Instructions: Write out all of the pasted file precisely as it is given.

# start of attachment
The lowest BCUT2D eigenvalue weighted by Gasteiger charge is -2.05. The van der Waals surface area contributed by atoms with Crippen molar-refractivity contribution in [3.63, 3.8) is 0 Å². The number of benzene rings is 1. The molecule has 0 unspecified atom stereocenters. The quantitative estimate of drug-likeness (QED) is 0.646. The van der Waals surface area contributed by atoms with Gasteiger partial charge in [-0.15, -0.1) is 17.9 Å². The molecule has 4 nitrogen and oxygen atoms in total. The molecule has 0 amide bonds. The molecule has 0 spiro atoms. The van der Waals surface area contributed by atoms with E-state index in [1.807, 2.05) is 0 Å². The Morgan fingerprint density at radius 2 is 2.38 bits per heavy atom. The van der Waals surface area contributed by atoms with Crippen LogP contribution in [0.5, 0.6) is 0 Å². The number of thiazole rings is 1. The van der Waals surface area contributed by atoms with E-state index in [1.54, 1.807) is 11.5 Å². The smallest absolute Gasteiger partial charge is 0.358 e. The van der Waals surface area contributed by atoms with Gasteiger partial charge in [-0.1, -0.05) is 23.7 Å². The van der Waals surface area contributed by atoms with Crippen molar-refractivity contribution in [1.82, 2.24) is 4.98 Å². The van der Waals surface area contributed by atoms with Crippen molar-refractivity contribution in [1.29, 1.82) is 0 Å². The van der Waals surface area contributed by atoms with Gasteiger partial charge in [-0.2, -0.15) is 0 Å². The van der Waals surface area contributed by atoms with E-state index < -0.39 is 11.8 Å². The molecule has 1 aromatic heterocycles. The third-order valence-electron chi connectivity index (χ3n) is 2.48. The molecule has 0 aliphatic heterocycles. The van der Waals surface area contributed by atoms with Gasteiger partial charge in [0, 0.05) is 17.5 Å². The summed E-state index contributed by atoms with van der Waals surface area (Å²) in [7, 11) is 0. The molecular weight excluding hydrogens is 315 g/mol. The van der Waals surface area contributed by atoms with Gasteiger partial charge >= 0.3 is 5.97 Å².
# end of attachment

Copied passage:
The lowest BCUT2D eigenvalue weighted by Gasteiger charge is -2.05. The van der Waals surface area contributed by atoms with Crippen molar-refractivity contribution in [3.63, 3.8) is 0 Å². The number of benzene rings is 1. The molecule has 0 unspecified atom stereocenters. The quantitative estimate of drug-likeness (QED) is 0.646. The van der Waals surface area contributed by atoms with Gasteiger partial charge in [-0.15, -0.1) is 17.9 Å². The molecule has 4 nitrogen and oxygen atoms in total. The molecule has 0 amide bonds. The molecule has 0 spiro atoms. The van der Waals surface area contributed by atoms with E-state index in [1.807, 2.05) is 0 Å². The Morgan fingerprint density at radius 2 is 2.38 bits per heavy atom. The van der Waals surface area contributed by atoms with Crippen LogP contribution in [0.5, 0.6) is 0 Å². The number of thiazole rings is 1. The van der Waals surface area contributed by atoms with E-state index in [1.54, 1.807) is 11.5 Å². The smallest absolute Gasteiger partial charge is 0.358 e. The van der Waals surface area contributed by atoms with Gasteiger partial charge in [-0.1, -0.05) is 23.7 Å². The van der Waals surface area contributed by atoms with Crippen molar-refractivity contribution in [1.82, 2.24) is 4.98 Å². The van der Waals surface area contributed by atoms with Crippen molar-refractivity contribution in [1.29, 1.82) is 0 Å². The van der Waals surface area contributed by atoms with Gasteiger partial charge in [-0.2, -0.15) is 0 Å². The van der Waals surface area contributed by atoms with E-state index < -0.39 is 11.8 Å². The molecule has 1 aromatic heterocycles. The third-order valence-electron chi connectivity index (χ3n) is 2.48. The molecule has 0 aliphatic heterocycles. The van der Waals surface area contributed by atoms with Gasteiger partial charge in [0, 0.05) is 17.5 Å². The summed E-state index contributed by atoms with van der Waals surface area (Å²) in [7, 11) is 0. The molecular weight excluding hydrogens is 315 g/mol. The van der Waals surface area contributed by atoms with Gasteiger partial charge >= 0.3 is 5.97 Å².